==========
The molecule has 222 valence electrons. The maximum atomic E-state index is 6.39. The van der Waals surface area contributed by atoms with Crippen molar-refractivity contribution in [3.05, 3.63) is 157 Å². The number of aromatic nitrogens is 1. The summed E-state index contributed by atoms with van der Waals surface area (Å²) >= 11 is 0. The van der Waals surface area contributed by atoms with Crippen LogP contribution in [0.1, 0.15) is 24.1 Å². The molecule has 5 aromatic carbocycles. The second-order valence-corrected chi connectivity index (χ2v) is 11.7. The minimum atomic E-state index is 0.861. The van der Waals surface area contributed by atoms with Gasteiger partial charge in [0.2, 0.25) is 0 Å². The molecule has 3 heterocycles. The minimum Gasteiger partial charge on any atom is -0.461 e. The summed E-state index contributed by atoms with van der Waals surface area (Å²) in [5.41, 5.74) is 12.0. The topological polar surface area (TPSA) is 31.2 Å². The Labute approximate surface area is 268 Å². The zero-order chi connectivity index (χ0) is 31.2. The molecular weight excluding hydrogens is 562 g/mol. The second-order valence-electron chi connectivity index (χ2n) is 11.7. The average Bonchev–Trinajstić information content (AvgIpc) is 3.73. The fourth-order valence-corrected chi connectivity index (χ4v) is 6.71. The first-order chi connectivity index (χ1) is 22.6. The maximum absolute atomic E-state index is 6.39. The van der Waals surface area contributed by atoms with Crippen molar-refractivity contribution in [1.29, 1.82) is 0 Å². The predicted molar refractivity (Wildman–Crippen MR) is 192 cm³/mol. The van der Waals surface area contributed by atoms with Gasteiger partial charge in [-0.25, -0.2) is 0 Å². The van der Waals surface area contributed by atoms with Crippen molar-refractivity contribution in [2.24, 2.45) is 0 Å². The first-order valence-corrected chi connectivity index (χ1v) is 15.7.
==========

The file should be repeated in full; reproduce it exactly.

The molecule has 222 valence electrons. The maximum atomic E-state index is 6.39. The van der Waals surface area contributed by atoms with Crippen molar-refractivity contribution in [3.05, 3.63) is 157 Å². The number of aromatic nitrogens is 1. The summed E-state index contributed by atoms with van der Waals surface area (Å²) >= 11 is 0. The van der Waals surface area contributed by atoms with Crippen LogP contribution in [0.1, 0.15) is 24.1 Å². The molecule has 5 aromatic carbocycles. The second-order valence-corrected chi connectivity index (χ2v) is 11.7. The minimum atomic E-state index is 0.861. The van der Waals surface area contributed by atoms with Gasteiger partial charge in [0.2, 0.25) is 0 Å². The molecule has 3 heterocycles. The minimum Gasteiger partial charge on any atom is -0.461 e. The summed E-state index contributed by atoms with van der Waals surface area (Å²) in [5.41, 5.74) is 12.0. The topological polar surface area (TPSA) is 31.2 Å². The Labute approximate surface area is 268 Å². The zero-order chi connectivity index (χ0) is 31.2. The molecular weight excluding hydrogens is 562 g/mol. The second-order valence-electron chi connectivity index (χ2n) is 11.7. The average Bonchev–Trinajstić information content (AvgIpc) is 3.73. The fourth-order valence-corrected chi connectivity index (χ4v) is 6.71. The first-order chi connectivity index (χ1) is 22.6. The maximum absolute atomic E-state index is 6.39. The van der Waals surface area contributed by atoms with Crippen molar-refractivity contribution in [1.29, 1.82) is 0 Å². The predicted molar refractivity (Wildman–Crippen MR) is 192 cm³/mol. The van der Waals surface area contributed by atoms with Gasteiger partial charge in [-0.25, -0.2) is 0 Å². The van der Waals surface area contributed by atoms with Crippen molar-refractivity contribution in [2.24, 2.45) is 0 Å². The first-order valence-corrected chi connectivity index (χ1v) is 15.7.